It's pretty clear that just-exited President Barack Obama wants his legacy to contain more than a footnote regarding one discrete subject that he clearly takes an interest in.
Gale Griffin has long had a strong attraction for baking soda.
Seizure and arrest.
The above-posed headline in today's blog post is essentially rhetorical, given that our readers most assuredly know the answer to the question.
While health reform moves such as the Affordable Care Act have increased health care accessibility for Americans, it is still very possible for folks in Charlotte and other cities to slip through the cracks. Mentally ill people are especially vulnerable; for example, they may forget to renew health insurance or to even sign up for it in the first place. They may also skip payments or lose jobs that carry insurance, thus compromising their access. If someone you love has a mental illness, you may know all too well about self-medication and other reasons they could have become addicted.
Criminal sentencing and mandatory minimums have received massive attention from the media in recent years. From the atrocities being committed in the Philippines to the vacating of sentences issued for minor drug offenses in the United States, the way drug offenses are being viewed across the globe is rapidly changing. Every case is different and some cases are tragic.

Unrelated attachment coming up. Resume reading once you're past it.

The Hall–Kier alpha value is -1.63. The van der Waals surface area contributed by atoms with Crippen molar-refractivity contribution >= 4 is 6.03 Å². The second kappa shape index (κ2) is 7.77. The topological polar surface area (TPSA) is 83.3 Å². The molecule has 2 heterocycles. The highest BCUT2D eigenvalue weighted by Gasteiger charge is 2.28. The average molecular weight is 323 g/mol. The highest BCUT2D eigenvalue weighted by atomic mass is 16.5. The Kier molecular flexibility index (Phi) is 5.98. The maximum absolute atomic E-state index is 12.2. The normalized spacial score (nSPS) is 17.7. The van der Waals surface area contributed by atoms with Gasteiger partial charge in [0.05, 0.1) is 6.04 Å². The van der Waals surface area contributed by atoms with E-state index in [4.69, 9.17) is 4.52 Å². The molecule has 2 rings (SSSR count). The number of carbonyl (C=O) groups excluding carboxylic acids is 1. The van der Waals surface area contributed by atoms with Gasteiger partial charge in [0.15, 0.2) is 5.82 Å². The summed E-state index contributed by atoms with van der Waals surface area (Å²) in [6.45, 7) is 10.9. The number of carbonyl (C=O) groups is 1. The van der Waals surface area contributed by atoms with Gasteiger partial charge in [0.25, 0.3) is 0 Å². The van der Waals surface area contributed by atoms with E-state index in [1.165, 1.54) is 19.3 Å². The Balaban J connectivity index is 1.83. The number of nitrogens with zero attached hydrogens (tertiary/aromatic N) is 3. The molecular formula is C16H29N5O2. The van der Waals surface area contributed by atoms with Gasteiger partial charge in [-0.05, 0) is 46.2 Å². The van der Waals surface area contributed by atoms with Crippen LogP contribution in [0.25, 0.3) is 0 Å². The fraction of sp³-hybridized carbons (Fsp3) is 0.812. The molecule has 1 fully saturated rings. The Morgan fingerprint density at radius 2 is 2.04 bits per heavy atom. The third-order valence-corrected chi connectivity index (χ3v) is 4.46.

Although today's post tangentially touches upon the recent fatal police shooting and connected aftermath in Charlotte that is currently commanding widespread national attention, it is more acutely focused on a peripheral subject that has progressively garnered increased attention across the country in recent years.
At some future date, students in North Carolina and nationally immersed in historical details regarding the country's criminal justice system might be flatly perplexed by this huge irony: For decades, the prevalent view that locking people up at progressively higher levels and for increasingly longer prison terms would reduce crime actually spawned the opposite result.
One commentator calls it a conversation "the country needs to have."
Most of us -- that is, our readers across North Carolina and residents from across the country -- know that it is flatly unfair and unfortunate for one-time transgressors of the law who have duly paid their criminal penalty to be adversely adjudged by society permanently thereafter.